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Burlingame feeling toasty with its

Aspen Times Staff Report

At the end of their first season, solar hot-water systems at the new Burlingame affordable housing project are working well and saving money.

Each of the Burlingame project’s five buildings has its own system, which provides hot water. The systems, installed by Aspen Solar Systems, are working famously, said architect Erik Hendrix, who worked on the project.

Natural gas-fired boilers at the complex are not operating very often because solar-heated water has been adequate for almost all the project’s needs in the first few months of operation.

“Actually, they’re working very well,” Hendrix said. “The boilers are barely turning on.”

The housing project, built along State Highway 82 next to the Maroon Creek Club golf course, was ready for occupancy in June, just in time for the Music Associates of Aspen’s music school summer session. The complex, which can house 192 music students or local workers when full, has four residential buildings and a commons building with laundry facilities and other amenities.

Each of the four residential buildings has four 4-by-10-foot solar panels on a rack above its roof, and the common building has six 4-by-8-foot panels. Mike Tierney, co-owner of Aspen Solar Systems, said a liquid called propylene glycol circulates through panels, where it is heated by the sun. Pipes containing the propylene glycol, a nontoxic fluid used in shampoos and some food products, are used to heat two 120-gallon tanks of water in each building.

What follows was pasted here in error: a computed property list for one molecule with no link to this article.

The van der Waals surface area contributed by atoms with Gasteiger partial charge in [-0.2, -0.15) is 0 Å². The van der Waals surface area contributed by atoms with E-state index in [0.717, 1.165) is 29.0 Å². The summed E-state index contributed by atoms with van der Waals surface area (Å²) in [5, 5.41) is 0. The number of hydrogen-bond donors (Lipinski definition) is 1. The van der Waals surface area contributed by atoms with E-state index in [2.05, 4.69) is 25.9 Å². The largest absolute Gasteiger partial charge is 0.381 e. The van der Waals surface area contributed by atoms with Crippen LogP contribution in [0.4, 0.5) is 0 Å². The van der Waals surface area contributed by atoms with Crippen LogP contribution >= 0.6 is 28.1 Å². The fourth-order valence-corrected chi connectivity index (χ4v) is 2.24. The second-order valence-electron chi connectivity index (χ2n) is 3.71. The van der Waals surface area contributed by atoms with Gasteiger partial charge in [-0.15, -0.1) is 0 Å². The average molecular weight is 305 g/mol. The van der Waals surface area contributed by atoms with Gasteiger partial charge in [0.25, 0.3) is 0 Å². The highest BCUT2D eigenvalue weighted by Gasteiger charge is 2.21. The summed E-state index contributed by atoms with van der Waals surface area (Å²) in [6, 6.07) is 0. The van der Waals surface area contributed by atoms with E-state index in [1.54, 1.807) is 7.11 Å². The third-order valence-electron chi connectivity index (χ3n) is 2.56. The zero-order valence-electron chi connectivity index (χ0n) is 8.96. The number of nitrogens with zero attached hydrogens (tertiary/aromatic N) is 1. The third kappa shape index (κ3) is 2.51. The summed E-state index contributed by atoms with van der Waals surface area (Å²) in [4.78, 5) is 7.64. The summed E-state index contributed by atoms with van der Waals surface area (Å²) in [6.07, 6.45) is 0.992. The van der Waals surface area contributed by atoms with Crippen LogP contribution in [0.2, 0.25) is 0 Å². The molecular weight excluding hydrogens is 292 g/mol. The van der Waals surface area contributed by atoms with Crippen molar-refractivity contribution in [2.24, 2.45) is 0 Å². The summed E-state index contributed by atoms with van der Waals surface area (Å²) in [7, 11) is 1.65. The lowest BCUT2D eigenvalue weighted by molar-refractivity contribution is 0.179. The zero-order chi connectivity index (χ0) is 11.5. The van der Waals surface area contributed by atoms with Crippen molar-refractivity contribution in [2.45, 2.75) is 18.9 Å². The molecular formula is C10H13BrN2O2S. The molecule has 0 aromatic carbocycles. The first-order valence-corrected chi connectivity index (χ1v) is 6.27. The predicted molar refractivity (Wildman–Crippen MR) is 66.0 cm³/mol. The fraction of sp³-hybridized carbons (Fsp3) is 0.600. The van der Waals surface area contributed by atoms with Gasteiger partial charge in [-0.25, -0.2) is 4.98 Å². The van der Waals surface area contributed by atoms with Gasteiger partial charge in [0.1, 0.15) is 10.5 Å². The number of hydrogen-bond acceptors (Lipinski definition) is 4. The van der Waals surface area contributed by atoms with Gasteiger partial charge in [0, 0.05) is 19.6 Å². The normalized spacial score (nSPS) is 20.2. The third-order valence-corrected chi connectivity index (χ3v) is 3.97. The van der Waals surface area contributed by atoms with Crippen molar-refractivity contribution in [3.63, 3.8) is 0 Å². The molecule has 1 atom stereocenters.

On a sunny summer day, Tierney said, one of the systems can heat 240 gallons of water to 150 or 160 degrees Fahrenheit by the end of the day. Water heaters that heat water used for showering or dish-washing are commonly set at around 130 degrees, so the solar-heated water passing through the boilers doesn’t require any added heating. In fact, the water must be mixed with cold water in automatic mixing valves.

Tierney said the utility cost savings provided by the solar systems are expected to pay for the cost of the systems in about 10 years. The initial cost was about $10,000 per building, much of it provided through the city of Aspen’s Renewable Energy Mitigation Program.

The REMP, which started at the beginning of this year, assigns each new construction project an energy budget. If developers of new houses want to build energy-using amenities such as hot tubs or snow-melt driveways, they may mitigate the energy loss either by installing renewable energy-producing devices on site or by paying cash to the city. The cash is to be used by the city for renewable energy projects on affordable housing such as Burlingame or the upcoming Seventh and Main project.

The savings in water heating cost at Burlingame is expected to be between $1,000 and $1,200 per year, Tierney said. Of course, that’s dependent on the sun.

“Solar hot-water systems have the quickest payback of any renewable energy system,” Tierney said. It’s unfortunate, he said, that so many developers are concerned only with the short term and are turned off by the high capital cost of energy-saving systems.

Mortgage bankers, on the other hand, like renewable energy features.

“It’s pretty cool,” Tierney said, “you can qualify for both a lower mortgage rate and a larger mortgage amount with renewable energy.”

Solar systems are better now than in the past, when they received a reputation for being unreliable.

“We’ve come to realize through experience what works,” Tierney said. “Systems still being manufactured now are solid. There’s really no disadvantage that I can see in this climate.”

The Burlingame systems’ good performance during the summer is cause for optimism for the winter, too. While the summer’s warmth reduces the amount of heat lost, the system should also work well in winter, because the solar panels are oriented to make the best use of the sun’s angle in winter, Hendrix said.

“On a year-round average, we’re looking at 75 to 80 percent of the hot water needed to be supplied by solar energy,” Tierney said.


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